Den of Geek dartboard: Roger Corman

Last week, Ron enthused about how much he loved Roger Corman. This week, he's sticking the knife in. Or, at least, the darts

Roger Corman

Okay, so I’ve already admitted how much I love Roger Corman movies, but if you’ll remember a key line in my otherwise effusive praising of the King of the B’s, I said that in order to find the diamonds you have to search through a fair bit of rough. We’ve focused on the diamonds, now it’s time to take on some of the rough.

Dart Number One: (60 points) Sequelitis in extremis-Roger Corman has never met a sequel he didn’t like. This is a man who took a pretty good kickboxing movie, Bloodfist, and made nine sequels. Nine sequels, most of them starring Don The Dragon Wilson. He’s even picked up the rights to movies not from his canon and made sequels for the, like he did with the extra-forgettable soft core film Emmanuelle 6.

I saw Corman on the Independent Film Channel’s show Dinner for Five, where he talked about his ability to churn out sequels and milk every dime out of a concept. With the Carnosaur releases (all of which I like, for what it’s worth), he made a chart. The first Carnosaur was a surprise hit and made quite a bit of money. The second Carnosaur also made good money, but wasn’t nearly as popular. Using the differential between the first and second Carnosaur films, he predicted the profits for Carnosaur III: Primal Species and made his movie under that budget. He was accurate enough in his prediction that he knew that the Carnosaur franchise had been adequately milked, and there would be no Carnosaur IV, V, and VI due to diminishing returns on his investment. Had Bloodfist 2050 made money, I guarantee you we would’ve had Bloodfists for the next 10 years.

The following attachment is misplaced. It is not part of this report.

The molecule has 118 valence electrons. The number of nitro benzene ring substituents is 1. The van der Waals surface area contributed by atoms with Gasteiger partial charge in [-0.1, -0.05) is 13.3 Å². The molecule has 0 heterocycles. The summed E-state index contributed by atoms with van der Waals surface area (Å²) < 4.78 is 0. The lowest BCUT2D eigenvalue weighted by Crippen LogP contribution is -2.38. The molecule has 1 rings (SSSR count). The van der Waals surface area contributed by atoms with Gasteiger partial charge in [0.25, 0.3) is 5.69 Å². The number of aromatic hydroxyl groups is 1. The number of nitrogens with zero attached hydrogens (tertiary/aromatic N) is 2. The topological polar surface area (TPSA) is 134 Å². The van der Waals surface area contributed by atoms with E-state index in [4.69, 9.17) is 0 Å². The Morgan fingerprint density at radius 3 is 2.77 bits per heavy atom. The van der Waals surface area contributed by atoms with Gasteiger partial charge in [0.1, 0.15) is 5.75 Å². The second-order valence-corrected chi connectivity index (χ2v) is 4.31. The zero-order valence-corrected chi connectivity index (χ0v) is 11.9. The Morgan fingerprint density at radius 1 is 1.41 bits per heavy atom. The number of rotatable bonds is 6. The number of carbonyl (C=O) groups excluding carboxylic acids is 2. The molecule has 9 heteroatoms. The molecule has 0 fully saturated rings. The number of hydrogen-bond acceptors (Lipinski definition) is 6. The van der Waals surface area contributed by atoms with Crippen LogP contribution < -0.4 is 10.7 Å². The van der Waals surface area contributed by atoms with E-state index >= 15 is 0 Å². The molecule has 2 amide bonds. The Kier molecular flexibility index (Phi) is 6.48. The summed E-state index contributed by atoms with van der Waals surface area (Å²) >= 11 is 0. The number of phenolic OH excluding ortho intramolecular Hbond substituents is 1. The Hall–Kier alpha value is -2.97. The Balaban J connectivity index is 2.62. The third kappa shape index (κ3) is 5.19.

Dart Number Two: (120 points) Cheapness – One of the reasons Roger Corman is able to produce so many movies that make money is because he was the cheapest film producer in the known universe until Lloyd Kaufman wrested the title away from him. Corman still works on the cheap, but the quality is higher these days. If he had time left on a location he’d rented, he’d get the crew and actors together and do another movie, or do two movies at the same time to spread out costs. He did Little Shop of Horrors in two days, so the legend goes, so he could win a bet (more on that later). He reused the same burning roof shot in multiple films in his very good Poe cycle, though for him the budgets were quite large and allowed him to show off actual filmmaking talent.

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It’s not that Roger was a bad filmmaker, because I don’t think he was. He was just cheap because he had to be. When AIP had an idea for a film, they’d tell Roger what they thought up, give him a budget, and left it up to him to make a film out of the idea or ad campaign. So he reused stuff from his other movies (as he still does today). A running joke on Mystery Science Theater 3000 was that whenever there was a prolonged scene with nothing happening in it, one of the riffers would credit it to guest director Roger Corman. To his… I guess credit, one thing Roger could do was pad a film to meet a minimum length requirement, even if it meant 15 minutes of walking.

Dart Number Three: (180 points!) The Corman Legend – So, did Roger Corman actually make Little Shop of Horrors to win a bit? Did he really do LSD before making The Wild Angels? Did he really just take marketing ideas from AIP and turn them into movies as cheaply as possible? Did he really gamble several movies’ worth of budget on House of Usher’s production in confidence to make it a hit? Did he really retitle The Intruder as I Hate Your Guts! because he blamed William Shatner for its failure, and did he really get run out of three towns while filming it?

I don’t know what to believe when it comes to stories told by Roger Corman. So much about him seems too unbelievable to be true, and some of what is said about him probably isn’t true, though it adds to his legend as a filmmaker. The one thing I know about Roger that I can say is probably very true is that he’ll put his name on anything in an attempt to make money off it. He knows he’s a commodity, and wisely (like Quentin Tarantino), he’ll tack his name over top of any movie he releases that may need a boost.

Roger Corman is nothing if not an incredible businessman. He’s made money off of most, if not all, of his films, started several successful production/distribution arms and movie studios, and his eye for talent has launched some of the biggest stars in Hollywood. But he’s also signed his name to a lot of crap, cut a ton of corners (making the film Raptor out of scenes cut from the Carnosaur trilogy), and embellished his own formidable legend quite a bit via the magic of self-promotion.

Ron Hogan has absolutely no problems with self-promotion. Find more by Ron at his blog, Subtle Bluntness, and daily at Shaktronics.